A large chunk of ancient literature is Mythology, or “other people’s religion,” according to Joseph Campbell. While most of these religions are no longer practiced, some still are, and they need to be handled with the same respect you would want others to give to your religion. Given the challenge of giving proper respect to the beliefs of others, some families may wish to wait until they feel like their children have a solid foundation in their own religion (approximately age 15). That said, it is still considered necessary to study mythology as it has played a significant role in the development of modern world culture and is necessary for a college-prep education. Given all of this, it is important for you, as the parent, to consider carefully how and when you choose to expose your children to Mythology.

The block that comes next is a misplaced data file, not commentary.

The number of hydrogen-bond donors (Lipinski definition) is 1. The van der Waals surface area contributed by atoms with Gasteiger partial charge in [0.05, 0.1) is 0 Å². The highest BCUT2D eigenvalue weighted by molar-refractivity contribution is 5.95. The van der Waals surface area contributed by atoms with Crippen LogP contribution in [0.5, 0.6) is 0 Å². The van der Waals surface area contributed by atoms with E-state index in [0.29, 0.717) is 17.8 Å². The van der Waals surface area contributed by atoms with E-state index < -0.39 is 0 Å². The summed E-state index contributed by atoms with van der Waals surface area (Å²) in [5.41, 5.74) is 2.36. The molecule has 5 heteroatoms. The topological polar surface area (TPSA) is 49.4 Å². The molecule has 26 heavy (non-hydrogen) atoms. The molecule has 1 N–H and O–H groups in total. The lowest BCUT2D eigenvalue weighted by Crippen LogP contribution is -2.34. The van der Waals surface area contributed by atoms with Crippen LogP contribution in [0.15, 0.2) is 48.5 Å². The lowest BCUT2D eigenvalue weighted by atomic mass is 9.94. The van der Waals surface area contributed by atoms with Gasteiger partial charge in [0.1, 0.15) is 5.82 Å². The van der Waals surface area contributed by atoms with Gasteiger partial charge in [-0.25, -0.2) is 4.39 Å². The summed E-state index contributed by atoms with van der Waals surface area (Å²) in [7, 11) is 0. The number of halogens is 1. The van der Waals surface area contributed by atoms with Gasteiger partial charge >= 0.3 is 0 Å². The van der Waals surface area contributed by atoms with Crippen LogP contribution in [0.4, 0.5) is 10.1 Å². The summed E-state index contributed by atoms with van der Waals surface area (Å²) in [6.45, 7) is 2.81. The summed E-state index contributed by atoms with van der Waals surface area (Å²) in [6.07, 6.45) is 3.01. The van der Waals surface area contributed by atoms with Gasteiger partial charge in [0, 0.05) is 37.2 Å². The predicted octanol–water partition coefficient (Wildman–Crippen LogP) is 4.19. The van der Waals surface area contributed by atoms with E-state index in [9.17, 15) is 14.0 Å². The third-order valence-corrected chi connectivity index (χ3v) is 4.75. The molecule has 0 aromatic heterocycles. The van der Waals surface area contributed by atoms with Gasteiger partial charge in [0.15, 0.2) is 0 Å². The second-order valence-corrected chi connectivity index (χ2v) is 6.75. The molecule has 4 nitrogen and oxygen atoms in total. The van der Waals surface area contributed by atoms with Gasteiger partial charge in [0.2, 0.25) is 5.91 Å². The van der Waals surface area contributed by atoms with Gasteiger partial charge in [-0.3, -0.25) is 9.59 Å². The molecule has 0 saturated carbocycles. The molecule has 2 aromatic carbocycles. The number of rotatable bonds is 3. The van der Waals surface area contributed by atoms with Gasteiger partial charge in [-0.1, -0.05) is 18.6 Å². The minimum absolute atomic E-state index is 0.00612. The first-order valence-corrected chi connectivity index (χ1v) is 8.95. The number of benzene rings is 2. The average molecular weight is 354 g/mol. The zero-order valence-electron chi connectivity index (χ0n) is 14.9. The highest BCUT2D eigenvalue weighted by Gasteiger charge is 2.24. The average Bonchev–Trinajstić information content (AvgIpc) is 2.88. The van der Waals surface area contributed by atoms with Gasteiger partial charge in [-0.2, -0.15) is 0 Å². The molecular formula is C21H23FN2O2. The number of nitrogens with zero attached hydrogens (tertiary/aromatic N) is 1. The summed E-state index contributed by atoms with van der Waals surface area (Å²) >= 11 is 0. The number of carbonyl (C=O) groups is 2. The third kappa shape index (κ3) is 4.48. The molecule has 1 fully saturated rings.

Roman Mythology by Evelyn Wolfson
Tales from the Mabinogion by Gwyn Thomas
The Ballad of Mulan by Song Nan Zhang
In Search of a Homeland by Penelope Lively
Shapeshifters by Adrian Mitchell*
Celtic Mythology by Philip Freeman*
The White Stag by Kate Seredy
The Aeneid by Virgil
Metamorphoses by Ovid*
Mulan by Shiamin Kwa and Wilt L. Idema
The Mabinogion by Sioned Davies*
Ancient Irish Tales by Tom Peete Cross*
Note: There are no original sources available for Hungarian mythology as our knowledge of them is based solely on later recordings of oral tradition; therefore, there are no recommendations for this level.
*These books are still being reviewed. Parental guidance is advised at this time.